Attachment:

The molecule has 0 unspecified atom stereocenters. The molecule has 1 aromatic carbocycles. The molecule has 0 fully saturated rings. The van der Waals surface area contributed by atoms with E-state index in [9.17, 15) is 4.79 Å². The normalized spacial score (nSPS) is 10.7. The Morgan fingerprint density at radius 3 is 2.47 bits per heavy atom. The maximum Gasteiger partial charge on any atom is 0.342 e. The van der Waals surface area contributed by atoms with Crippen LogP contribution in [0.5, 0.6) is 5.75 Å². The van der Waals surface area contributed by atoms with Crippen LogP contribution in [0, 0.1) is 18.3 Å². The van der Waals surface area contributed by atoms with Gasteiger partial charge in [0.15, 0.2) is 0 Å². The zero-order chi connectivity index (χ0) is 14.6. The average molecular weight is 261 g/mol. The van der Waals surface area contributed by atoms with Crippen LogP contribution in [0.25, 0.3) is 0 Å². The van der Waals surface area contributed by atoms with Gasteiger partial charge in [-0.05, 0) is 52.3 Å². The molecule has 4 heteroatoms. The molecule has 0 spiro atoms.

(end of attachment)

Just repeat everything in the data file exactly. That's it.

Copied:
The molecule has 0 unspecified atom stereocenters. The molecule has 1 aromatic carbocycles. The molecule has 0 fully saturated rings. The van der Waals surface area contributed by atoms with E-state index in [9.17, 15) is 4.79 Å². The normalized spacial score (nSPS) is 10.7. The Morgan fingerprint density at radius 3 is 2.47 bits per heavy atom. The maximum Gasteiger partial charge on any atom is 0.342 e. The van der Waals surface area contributed by atoms with Crippen LogP contribution in [0.5, 0.6) is 5.75 Å². The van der Waals surface area contributed by atoms with Crippen LogP contribution in [0, 0.1) is 18.3 Å². The van der Waals surface area contributed by atoms with Gasteiger partial charge in [0.15, 0.2) is 0 Å². The zero-order chi connectivity index (χ0) is 14.6. The average molecular weight is 261 g/mol. The van der Waals surface area contributed by atoms with Crippen LogP contribution in [0.25, 0.3) is 0 Å². The van der Waals surface area contributed by atoms with Gasteiger partial charge in [-0.05, 0) is 52.3 Å². The molecule has 4 heteroatoms. The molecule has 0 spiro atoms.